Rumination, the process of perseveratively dwelling on symptoms of distress and their possible causes and consequences, is a transdiagnostic risk factor for psychopathology. Mindfulness, which involves paying attention, on purpose, and nonjudgmentally, is antithetical in nature to rumination and appears effective in reducing ruminative thoughts. However, the nature of the relationships between rumination and specific aspects of mindfulness are not well understood. We aimed to investigate the relationships between rumination and specific aspects of mindfulness across three samples varying in age and risk status.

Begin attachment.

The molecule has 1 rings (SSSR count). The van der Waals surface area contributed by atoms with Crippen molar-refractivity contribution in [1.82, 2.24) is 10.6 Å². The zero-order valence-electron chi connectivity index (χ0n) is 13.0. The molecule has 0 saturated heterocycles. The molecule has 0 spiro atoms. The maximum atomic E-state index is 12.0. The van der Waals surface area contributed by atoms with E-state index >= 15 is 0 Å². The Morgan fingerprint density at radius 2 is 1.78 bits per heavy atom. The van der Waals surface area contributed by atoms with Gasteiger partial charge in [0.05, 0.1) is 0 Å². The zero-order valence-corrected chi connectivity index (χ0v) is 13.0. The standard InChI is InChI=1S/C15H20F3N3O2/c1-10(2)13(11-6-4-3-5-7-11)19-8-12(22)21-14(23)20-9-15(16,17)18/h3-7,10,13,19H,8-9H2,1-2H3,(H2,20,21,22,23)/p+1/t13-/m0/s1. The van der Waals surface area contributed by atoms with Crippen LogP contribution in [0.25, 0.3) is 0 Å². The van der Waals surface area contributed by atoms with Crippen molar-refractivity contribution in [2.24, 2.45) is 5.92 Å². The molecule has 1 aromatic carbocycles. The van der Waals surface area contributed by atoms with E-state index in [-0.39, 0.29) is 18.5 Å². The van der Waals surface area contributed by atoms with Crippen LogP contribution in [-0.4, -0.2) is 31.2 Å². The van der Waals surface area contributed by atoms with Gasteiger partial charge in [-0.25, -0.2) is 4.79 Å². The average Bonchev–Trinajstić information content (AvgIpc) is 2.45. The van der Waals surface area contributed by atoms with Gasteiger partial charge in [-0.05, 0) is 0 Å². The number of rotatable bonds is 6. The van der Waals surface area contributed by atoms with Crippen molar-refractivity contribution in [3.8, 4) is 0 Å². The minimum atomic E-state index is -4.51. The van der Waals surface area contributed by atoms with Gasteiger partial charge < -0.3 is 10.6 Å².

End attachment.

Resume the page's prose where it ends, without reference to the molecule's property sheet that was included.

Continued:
Participants included 88 emerging adults (M age = 18.51, SD = .64), 161 community adolescents (M age = 12.68, SD = 1.10), and 80 adolescents selected for moderate-to-high rumination (M age = 14.01, SD = .99). All samples completed questionnaires to assess trait rumination and mindfulness. Samples 1 and 2 completed questionnaires again 3 weeks and 1 year later, respectively.
Linear regression models revealed that nonjudgment was the only facet that significantly predicted concurrent rumination among all samples (R2s = .27–.51). Higher baseline levels of nonjudgment also predicted lower levels of rumination prospectively among emerging adults (R2 = .62) and community adolescents, along with awareness (R2 = .33).
Results suggest that rumination is uniquely associated with the judgment of inner experiences. Therefore, future research may investigate the utility of interventions that focus on nonjudgment for reducing rumination.